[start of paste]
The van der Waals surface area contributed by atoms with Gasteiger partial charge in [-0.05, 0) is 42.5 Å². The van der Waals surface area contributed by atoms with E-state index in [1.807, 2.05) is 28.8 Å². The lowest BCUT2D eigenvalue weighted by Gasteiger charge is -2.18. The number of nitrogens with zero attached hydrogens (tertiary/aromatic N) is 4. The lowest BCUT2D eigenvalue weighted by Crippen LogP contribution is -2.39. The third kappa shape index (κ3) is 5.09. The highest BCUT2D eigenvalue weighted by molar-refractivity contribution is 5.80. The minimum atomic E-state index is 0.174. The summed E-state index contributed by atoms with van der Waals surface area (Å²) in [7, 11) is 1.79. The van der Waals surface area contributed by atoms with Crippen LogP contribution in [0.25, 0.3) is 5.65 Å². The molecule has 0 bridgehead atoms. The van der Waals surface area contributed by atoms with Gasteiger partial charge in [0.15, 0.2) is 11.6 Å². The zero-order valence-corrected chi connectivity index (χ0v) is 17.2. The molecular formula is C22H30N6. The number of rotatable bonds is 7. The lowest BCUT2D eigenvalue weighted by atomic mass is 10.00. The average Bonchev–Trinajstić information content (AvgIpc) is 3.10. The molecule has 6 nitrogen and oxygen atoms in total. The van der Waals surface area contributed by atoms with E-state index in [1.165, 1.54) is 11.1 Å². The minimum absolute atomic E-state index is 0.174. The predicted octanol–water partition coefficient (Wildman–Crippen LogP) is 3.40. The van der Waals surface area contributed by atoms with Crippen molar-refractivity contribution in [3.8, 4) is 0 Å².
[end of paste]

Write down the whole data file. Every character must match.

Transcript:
The van der Waals surface area contributed by atoms with Gasteiger partial charge in [-0.05, 0) is 42.5 Å². The van der Waals surface area contributed by atoms with E-state index in [1.807, 2.05) is 28.8 Å². The lowest BCUT2D eigenvalue weighted by Gasteiger charge is -2.18. The number of nitrogens with zero attached hydrogens (tertiary/aromatic N) is 4. The lowest BCUT2D eigenvalue weighted by Crippen LogP contribution is -2.39. The third kappa shape index (κ3) is 5.09. The highest BCUT2D eigenvalue weighted by molar-refractivity contribution is 5.80. The minimum atomic E-state index is 0.174. The summed E-state index contributed by atoms with van der Waals surface area (Å²) in [7, 11) is 1.79. The van der Waals surface area contributed by atoms with Crippen LogP contribution in [0.25, 0.3) is 5.65 Å². The molecule has 0 bridgehead atoms. The van der Waals surface area contributed by atoms with Gasteiger partial charge in [0.15, 0.2) is 11.6 Å². The zero-order valence-corrected chi connectivity index (χ0v) is 17.2. The molecular formula is C22H30N6. The number of rotatable bonds is 7. The lowest BCUT2D eigenvalue weighted by atomic mass is 10.00. The average Bonchev–Trinajstić information content (AvgIpc) is 3.10. The molecule has 6 nitrogen and oxygen atoms in total. The van der Waals surface area contributed by atoms with E-state index in [1.165, 1.54) is 11.1 Å². The minimum absolute atomic E-state index is 0.174. The predicted octanol–water partition coefficient (Wildman–Crippen LogP) is 3.40. The van der Waals surface area contributed by atoms with Crippen molar-refractivity contribution in [3.8, 4) is 0 Å².